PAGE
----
Urooz Husain, a resident of Noida, speaks candidly of the journey she has undertaken in becoming a transwoman. Opening a restaurant called Street Temptations, she has broken the glass ceiling for herself and others in her community.
Life has been anything but kind towards Urooz Husain (27), a transwoman from Bhagalpur, a small town in Bihar. Despite being bullied all through school, sexually harassed at her workplace later on, and every now and then being subjected to various snide remarks, this gritty transwoman has gone on to make the most of her life.
Urooz is a social worker, model, and an entrepreneur who established her own restaurant in Noida called Street Temptations. In this conversation with The Better India, she bares it all and talks about how difficult life has been and how she managed to create her own path against all odds.
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A woman trapped in a man’s body
“I was born a boy but I don’t think I ever fully understood my identity as a ‘male’. While my family treated me like a boy, I never felt it. I was always inclined towards behaving like a girl,” she says. Urooz mentions how she was often taunted for her behavior and that always left her feeling very hurt. For her, behaving like a girl came naturally and in trying to be like a boy, she had to put up an act.
As Urooz grew up, she started withdrawing into her own shell. She says, “Until class 8 I remember being an extrovert and then suddenly things started changing and I was getting more and more conscious of my body.” Urooz recalls the various times during her adolescence when she was sexually harassed both by “relatives” and “friends”.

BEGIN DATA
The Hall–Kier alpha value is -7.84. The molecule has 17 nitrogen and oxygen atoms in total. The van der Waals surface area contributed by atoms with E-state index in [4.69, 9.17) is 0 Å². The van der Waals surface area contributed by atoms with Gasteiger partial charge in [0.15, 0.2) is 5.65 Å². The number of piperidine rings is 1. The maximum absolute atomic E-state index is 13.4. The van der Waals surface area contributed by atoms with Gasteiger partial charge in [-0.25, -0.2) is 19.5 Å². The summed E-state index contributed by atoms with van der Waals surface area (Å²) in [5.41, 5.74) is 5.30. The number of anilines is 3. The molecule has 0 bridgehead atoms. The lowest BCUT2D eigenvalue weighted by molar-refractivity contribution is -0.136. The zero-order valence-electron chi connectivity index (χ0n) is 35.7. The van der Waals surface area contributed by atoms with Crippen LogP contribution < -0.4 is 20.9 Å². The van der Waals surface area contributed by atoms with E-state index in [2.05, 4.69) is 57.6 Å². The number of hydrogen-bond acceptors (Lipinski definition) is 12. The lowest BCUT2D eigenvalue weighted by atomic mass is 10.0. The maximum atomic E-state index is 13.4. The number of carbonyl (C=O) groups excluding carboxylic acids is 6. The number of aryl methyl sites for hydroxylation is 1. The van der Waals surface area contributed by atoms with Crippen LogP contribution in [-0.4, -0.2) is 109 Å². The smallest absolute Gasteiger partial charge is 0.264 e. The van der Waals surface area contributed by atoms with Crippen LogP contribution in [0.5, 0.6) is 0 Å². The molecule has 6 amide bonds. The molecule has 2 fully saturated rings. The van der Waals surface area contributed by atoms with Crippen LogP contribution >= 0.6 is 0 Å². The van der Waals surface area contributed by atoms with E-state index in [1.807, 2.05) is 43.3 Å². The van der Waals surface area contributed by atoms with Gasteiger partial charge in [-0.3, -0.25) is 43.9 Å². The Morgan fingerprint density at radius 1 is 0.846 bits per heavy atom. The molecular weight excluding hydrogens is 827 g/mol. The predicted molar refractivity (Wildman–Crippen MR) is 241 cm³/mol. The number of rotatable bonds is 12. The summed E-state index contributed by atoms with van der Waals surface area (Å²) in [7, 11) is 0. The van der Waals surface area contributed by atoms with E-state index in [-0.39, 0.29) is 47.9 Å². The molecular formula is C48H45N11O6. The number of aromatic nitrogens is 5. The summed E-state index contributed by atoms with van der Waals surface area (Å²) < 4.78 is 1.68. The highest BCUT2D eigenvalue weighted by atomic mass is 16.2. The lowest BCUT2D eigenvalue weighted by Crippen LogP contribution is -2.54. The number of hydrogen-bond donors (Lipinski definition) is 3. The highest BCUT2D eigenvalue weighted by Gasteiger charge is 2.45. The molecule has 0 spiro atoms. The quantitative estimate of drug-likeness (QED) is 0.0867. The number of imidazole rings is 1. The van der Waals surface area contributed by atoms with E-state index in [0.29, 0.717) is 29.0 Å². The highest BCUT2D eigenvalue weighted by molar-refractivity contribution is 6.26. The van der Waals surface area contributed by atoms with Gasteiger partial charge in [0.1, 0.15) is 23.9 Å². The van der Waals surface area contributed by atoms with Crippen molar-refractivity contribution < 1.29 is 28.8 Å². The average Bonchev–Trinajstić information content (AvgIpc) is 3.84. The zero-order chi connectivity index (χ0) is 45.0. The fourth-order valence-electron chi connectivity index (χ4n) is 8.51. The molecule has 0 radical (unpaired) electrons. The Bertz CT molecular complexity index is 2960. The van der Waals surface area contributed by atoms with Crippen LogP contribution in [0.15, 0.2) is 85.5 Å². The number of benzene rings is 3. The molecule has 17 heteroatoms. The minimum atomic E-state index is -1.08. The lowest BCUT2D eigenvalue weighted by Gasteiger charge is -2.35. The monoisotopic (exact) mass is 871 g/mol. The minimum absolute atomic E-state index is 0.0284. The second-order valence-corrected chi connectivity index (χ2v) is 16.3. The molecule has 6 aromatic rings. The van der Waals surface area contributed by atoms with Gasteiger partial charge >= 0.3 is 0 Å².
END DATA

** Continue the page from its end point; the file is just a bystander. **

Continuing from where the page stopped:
These incidents impacted her a great deal and left her scarred.
A majority of Urooz’s friends during her school years were all girls and she says that a lot of their conversations revolved around makeup and accessories. “One of my happy memories from my school days was applying lipstick stealthily and feeling so good about it,” she says. While all this was happening with Urooz, she was very scared to confess to her parents about what she was feeling.
‘I spent many nights curled up outside places of worship’
“My childhood was never a happy one, it was dark and rather confusing,” says Urooz, who adds she was constantly battling loneliness. She speaks about how difficult it was even for her mother to openly support her because she feared Urooz’s father would not approve. It was with great difficulty that Urooz completed her schooling from Bhagalpur and left for Delhi to pursue further studies. “Even that was not an easy move for me. I was always taunted for the way I behaved and being referred to with various slurs became a part of my existence,” she says with deep anguish.
It was during the time she was pursuing her hospitality management course in Delhi that she was yet again harassed by her classmates in college. “I did not know that I could go through a surgery at that time, and even if I could have known, I did not have the money for it. So, I continued to live on like that,” she says. The cycle of harassment never completely stopped and Urooz recalls how even during her internship period in Delhi when she was staying with four other boys in an accommodation, many nights were spent curled up outside places of worship just to escape the harassment she was subjected to by her roommates.